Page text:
What happened

Shares of Invitae (NYSE:NVTA) fell nearly 20% today after the company reported first-quarter 2019 operating results. The business remains on track to exceed its full-year 2019 revenue guidance of $220 million, according to management. But Wall Street was embarrassed by its expectation for $47 million in revenue during the opening quarter of the year. The company reported just $40.5 million. 

Aside from that discrepancy, the genetic testing leader made progress on multiple fronts. It expanded the number of direct sales to patients, reduced cost of goods sold, and captured a 101% year-over-year increase in gross profit. All of the increase was poured into swelling operating expenses, but that's hardly a surprise considering Invitae is furiously investing in growth opportunities.

As of 11:38 a.m. EDT, the stock had settled to a 17% loss.

A stick figure trying to pull a falling arrow up.

Image source: Getty Images.

So what

CFO Shelly Guyer noted a few reasons for the lower-than-expected revenue total on the first-quarter 2019 earnings conference call. There were lower one-time purchases of tests during the quarter, while lower rates of reimbursement from Medicare kicked in at the beginning of January. Meanwhile, selling tests directly to patients is great for growth, but it lowers the average selling price per sample.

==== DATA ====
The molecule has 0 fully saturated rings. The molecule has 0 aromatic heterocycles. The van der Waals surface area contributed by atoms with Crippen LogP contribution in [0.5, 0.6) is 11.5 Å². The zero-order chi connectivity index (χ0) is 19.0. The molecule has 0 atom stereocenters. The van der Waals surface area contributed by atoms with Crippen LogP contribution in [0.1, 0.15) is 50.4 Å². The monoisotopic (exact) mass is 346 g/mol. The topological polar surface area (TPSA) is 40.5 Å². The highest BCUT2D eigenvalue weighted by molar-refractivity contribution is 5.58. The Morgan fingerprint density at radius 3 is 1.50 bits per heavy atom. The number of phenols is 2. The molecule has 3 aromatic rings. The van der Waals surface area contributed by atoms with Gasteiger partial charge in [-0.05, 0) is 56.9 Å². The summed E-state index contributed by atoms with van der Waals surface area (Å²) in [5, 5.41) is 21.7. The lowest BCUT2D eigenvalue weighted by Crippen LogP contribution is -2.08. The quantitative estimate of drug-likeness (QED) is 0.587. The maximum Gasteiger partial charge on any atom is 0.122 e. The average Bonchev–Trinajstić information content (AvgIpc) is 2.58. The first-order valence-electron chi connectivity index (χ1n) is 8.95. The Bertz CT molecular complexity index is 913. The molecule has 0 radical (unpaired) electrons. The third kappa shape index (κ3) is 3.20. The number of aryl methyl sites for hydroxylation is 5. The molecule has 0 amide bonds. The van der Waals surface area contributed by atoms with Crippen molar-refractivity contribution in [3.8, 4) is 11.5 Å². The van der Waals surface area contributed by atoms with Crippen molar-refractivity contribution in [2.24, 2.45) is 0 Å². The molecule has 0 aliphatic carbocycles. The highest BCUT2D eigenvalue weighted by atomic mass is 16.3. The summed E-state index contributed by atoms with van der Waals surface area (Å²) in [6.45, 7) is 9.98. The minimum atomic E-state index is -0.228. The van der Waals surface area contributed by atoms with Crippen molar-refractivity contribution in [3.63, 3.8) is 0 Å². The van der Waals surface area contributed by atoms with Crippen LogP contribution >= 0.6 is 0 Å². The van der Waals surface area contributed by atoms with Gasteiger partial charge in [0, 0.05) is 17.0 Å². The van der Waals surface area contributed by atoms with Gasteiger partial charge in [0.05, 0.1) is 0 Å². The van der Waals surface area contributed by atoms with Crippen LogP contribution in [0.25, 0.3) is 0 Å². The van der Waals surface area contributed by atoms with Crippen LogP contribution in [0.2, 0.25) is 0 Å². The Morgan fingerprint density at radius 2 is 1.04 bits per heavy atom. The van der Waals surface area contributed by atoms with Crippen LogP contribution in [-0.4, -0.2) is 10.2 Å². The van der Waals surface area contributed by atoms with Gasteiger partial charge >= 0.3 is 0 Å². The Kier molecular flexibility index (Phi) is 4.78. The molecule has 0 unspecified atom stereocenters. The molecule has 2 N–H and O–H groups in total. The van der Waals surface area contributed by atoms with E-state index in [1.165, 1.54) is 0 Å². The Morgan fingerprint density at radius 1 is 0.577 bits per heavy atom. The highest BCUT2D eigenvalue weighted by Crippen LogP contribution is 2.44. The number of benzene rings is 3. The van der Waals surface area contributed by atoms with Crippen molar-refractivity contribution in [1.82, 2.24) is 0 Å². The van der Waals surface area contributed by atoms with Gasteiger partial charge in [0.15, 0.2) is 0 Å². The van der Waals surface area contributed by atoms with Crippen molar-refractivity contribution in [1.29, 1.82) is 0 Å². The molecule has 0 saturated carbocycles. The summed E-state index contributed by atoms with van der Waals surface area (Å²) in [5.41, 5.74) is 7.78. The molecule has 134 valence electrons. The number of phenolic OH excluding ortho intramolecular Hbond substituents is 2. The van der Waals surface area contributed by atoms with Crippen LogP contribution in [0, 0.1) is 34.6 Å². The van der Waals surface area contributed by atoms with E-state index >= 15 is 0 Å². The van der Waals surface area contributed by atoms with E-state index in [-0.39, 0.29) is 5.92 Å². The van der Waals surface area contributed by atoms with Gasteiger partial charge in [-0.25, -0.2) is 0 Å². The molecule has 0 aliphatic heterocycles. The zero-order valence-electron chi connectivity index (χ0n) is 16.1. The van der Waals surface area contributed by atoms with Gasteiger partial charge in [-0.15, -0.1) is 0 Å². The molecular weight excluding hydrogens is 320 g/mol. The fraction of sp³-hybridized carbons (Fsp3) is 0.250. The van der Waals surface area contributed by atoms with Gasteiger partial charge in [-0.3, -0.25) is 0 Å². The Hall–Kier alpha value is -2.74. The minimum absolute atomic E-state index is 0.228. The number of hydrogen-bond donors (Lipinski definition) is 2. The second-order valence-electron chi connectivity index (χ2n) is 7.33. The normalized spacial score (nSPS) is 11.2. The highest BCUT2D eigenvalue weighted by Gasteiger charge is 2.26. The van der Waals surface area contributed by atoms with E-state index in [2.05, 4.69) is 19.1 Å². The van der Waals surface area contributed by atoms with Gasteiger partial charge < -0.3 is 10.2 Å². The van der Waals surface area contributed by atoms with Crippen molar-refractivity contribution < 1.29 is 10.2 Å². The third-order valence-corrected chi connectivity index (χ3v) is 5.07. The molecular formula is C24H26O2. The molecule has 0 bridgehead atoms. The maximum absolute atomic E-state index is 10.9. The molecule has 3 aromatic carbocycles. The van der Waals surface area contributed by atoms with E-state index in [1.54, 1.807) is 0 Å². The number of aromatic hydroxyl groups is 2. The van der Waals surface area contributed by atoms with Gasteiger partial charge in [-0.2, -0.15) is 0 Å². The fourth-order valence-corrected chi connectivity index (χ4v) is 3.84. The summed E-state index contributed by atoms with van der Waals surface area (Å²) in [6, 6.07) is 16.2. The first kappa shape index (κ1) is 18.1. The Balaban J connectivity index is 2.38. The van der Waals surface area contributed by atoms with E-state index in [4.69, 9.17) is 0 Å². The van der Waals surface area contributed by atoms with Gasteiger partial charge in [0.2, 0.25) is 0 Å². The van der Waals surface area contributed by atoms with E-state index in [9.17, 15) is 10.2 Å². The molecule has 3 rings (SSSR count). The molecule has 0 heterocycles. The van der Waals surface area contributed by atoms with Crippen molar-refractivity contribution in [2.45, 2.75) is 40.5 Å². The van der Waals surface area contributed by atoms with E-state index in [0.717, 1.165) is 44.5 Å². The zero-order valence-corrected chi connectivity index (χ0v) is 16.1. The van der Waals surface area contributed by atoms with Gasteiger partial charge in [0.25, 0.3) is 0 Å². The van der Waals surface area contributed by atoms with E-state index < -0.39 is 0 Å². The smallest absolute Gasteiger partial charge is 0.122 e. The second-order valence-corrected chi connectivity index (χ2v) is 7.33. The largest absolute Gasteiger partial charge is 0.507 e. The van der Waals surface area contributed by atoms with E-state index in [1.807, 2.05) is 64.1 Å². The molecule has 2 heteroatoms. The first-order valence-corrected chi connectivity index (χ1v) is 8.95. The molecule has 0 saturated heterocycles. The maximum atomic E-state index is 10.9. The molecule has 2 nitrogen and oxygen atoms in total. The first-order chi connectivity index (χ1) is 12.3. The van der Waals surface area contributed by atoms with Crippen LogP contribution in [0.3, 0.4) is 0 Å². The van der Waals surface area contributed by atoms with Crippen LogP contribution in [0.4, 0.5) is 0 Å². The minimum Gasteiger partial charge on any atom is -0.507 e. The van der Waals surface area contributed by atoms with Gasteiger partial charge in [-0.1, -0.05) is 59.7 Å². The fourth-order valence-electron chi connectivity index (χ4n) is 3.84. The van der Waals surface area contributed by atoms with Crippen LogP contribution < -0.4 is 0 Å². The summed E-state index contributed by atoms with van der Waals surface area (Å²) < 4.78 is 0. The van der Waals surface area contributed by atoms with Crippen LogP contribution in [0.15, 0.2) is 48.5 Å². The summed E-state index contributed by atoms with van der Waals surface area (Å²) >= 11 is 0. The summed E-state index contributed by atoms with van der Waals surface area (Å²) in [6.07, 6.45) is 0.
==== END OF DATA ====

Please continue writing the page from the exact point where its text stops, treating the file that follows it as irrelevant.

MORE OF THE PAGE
While the direct-to-consumer efforts comprise the bulk of the company's growth strategy, Invitae did deliver a 19% year-over-year reduction in cost of goods sold in Q1 2019. That helped to drive gross profit and gross margin higher and keep operating losses in check.

Now what

Considering management kept its full-year 2019 guidance intact and thinks the business is on pace to top it, Invitae must be on the cusp of some incredible surges in revenue in the coming quarters. More impressively, management thinks the business can achieve more than $500 million in revenue in 2020. That would mark a more than doubling of revenue from this year to next and would likely get the company to profitable operations. Now the business just has to execute.